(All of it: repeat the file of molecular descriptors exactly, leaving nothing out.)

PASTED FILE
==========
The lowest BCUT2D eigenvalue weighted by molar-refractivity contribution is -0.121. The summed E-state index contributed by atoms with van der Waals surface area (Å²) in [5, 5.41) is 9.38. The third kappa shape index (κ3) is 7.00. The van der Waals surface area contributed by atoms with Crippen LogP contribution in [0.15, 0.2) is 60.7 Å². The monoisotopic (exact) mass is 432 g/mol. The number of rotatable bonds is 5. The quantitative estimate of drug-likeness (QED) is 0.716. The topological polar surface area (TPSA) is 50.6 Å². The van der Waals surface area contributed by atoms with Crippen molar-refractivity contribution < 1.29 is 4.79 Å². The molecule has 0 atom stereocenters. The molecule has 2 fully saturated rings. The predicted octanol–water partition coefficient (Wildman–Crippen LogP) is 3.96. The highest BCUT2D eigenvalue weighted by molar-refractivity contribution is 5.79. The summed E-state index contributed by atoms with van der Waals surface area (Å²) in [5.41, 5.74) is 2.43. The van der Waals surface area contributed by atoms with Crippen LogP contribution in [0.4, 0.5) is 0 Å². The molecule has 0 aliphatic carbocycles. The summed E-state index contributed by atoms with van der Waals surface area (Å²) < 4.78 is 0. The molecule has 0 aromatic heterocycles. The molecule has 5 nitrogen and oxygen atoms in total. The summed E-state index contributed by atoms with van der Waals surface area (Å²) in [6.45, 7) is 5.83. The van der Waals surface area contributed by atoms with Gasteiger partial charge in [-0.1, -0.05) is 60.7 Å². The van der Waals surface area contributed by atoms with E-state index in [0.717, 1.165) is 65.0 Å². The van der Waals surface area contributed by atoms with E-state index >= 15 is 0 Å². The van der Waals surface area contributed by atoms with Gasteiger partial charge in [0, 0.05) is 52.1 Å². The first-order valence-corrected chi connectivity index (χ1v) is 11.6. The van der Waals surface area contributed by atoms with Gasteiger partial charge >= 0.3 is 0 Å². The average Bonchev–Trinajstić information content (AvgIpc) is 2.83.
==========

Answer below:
The lowest BCUT2D eigenvalue weighted by molar-refractivity contribution is -0.121. The summed E-state index contributed by atoms with van der Waals surface area (Å²) in [5, 5.41) is 9.38. The third kappa shape index (κ3) is 7.00. The van der Waals surface area contributed by atoms with Crippen LogP contribution in [0.15, 0.2) is 60.7 Å². The monoisotopic (exact) mass is 432 g/mol. The number of rotatable bonds is 5. The quantitative estimate of drug-likeness (QED) is 0.716. The topological polar surface area (TPSA) is 50.6 Å². The van der Waals surface area contributed by atoms with Crippen molar-refractivity contribution < 1.29 is 4.79 Å². The molecule has 0 atom stereocenters. The molecule has 2 fully saturated rings. The predicted octanol–water partition coefficient (Wildman–Crippen LogP) is 3.96. The highest BCUT2D eigenvalue weighted by molar-refractivity contribution is 5.79. The summed E-state index contributed by atoms with van der Waals surface area (Å²) in [5.41, 5.74) is 2.43. The van der Waals surface area contributed by atoms with Crippen LogP contribution in [0.4, 0.5) is 0 Å². The molecule has 0 aliphatic carbocycles. The summed E-state index contributed by atoms with van der Waals surface area (Å²) < 4.78 is 0. The molecule has 0 aromatic heterocycles. The molecule has 5 nitrogen and oxygen atoms in total. The summed E-state index contributed by atoms with van der Waals surface area (Å²) in [6.45, 7) is 5.83. The van der Waals surface area contributed by atoms with Gasteiger partial charge in [-0.1, -0.05) is 60.7 Å². The van der Waals surface area contributed by atoms with E-state index in [0.717, 1.165) is 65.0 Å². The van der Waals surface area contributed by atoms with E-state index >= 15 is 0 Å². The van der Waals surface area contributed by atoms with Gasteiger partial charge in [0, 0.05) is 52.1 Å². The first-order valence-corrected chi connectivity index (χ1v) is 11.6. The van der Waals surface area contributed by atoms with Gasteiger partial charge >= 0.3 is 0 Å². The average Bonchev–Trinajstić information content (AvgIpc) is 2.83.